Alan looked up at his father, eyes huge with unshed tears, desperately trying not to break down. He was fourteen for heavens sake! But at the look of undisguised love on his father's face, he couldn't help it. Tears began to stream down his face, but before he had time to be embarrassed, Jeff was over next to him, and gathering him in his arms.
Alan let go, and sobbed out his relief to the comforting murmuring of his father. And the soft shutting of the door as Dr. Taylor left them alone to heal and renew their relationship.
It was late when the celebration barbeque finally wound down on Tracy Island. Alan was tired when he finally got to his room. Shutting the door softly behind him, he leaned on it, looking around. It seemed so long since he'd been there.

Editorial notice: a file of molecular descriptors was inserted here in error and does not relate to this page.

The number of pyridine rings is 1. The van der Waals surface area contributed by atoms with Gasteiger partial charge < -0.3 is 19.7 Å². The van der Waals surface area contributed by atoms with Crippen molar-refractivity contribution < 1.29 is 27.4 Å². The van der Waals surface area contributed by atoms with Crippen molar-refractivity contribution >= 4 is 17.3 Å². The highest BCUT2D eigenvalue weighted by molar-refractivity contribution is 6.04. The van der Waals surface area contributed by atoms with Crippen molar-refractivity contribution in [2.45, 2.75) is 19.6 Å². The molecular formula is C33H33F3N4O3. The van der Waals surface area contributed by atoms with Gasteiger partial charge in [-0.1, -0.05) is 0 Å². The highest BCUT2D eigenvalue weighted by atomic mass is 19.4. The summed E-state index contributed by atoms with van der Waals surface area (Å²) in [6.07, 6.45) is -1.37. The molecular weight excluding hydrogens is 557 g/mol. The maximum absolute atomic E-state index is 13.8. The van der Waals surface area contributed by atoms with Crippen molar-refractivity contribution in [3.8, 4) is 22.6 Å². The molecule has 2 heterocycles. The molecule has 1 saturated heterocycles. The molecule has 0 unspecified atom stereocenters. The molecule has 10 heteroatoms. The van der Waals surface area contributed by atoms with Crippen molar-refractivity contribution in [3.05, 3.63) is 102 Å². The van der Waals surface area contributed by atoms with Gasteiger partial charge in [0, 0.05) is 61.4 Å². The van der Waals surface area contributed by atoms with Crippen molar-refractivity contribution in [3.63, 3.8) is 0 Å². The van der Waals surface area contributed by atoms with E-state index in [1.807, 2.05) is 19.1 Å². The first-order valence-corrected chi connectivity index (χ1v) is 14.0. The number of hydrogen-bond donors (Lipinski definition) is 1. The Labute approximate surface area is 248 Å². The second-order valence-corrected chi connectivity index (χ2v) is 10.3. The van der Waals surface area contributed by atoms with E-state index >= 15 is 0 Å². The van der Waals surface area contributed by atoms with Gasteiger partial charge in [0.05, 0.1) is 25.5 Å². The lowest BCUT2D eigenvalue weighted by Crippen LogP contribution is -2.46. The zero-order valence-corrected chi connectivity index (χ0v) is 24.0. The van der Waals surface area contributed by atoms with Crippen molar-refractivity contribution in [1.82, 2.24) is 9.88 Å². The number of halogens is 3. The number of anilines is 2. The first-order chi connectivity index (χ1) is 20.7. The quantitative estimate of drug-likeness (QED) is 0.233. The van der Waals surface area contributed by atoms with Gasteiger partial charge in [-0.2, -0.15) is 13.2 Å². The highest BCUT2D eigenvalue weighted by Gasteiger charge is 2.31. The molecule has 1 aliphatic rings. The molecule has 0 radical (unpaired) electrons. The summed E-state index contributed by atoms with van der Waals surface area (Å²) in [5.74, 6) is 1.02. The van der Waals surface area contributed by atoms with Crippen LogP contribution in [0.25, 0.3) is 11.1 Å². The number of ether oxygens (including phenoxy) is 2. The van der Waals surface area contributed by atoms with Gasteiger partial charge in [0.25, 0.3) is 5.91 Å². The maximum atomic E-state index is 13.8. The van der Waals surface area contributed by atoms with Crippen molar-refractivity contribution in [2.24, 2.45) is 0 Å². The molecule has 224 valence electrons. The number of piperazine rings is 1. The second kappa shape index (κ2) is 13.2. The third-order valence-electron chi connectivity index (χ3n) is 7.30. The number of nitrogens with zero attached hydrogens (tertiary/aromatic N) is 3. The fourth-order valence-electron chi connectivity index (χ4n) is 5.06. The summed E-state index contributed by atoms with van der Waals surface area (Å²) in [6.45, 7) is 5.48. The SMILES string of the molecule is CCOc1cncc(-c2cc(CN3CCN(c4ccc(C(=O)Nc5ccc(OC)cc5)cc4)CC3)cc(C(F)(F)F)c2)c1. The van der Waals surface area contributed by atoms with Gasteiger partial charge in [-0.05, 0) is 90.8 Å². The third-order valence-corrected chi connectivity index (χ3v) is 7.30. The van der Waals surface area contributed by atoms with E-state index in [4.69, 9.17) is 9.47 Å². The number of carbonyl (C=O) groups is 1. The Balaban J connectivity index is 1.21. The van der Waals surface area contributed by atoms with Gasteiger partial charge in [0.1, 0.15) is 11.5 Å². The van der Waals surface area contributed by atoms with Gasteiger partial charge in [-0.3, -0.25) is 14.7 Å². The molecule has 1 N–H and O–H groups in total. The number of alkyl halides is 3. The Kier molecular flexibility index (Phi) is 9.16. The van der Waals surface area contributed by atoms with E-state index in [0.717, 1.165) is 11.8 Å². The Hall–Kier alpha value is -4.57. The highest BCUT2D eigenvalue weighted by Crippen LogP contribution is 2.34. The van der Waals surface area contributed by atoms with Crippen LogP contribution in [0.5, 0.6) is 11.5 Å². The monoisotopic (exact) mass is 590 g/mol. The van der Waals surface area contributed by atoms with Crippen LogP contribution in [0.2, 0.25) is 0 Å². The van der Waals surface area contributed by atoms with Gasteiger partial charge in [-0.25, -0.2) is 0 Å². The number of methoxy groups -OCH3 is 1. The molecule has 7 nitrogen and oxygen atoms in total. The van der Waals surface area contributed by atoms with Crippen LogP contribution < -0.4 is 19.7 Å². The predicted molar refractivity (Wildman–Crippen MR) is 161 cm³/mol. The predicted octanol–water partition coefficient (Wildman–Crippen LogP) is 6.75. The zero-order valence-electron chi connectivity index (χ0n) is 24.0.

Somebody, probably Ohana, had cleaned it while he'd been gone. He reflected that he'd not seen so much of the floor since he'd moved in.
A reflection of the moonlight on the dresser caught his eye. Puzzled, he moved forward. A smile crossed his face as he realized what it was.
His IR pin, the one he'd angrily thrown in the trash, sat in the middle of his dresser, demanding attention. Grinning, Alan touched it. All was - finally - right with the world. Tomorrow, he started training with Scott on TB One. Life was good again, all right.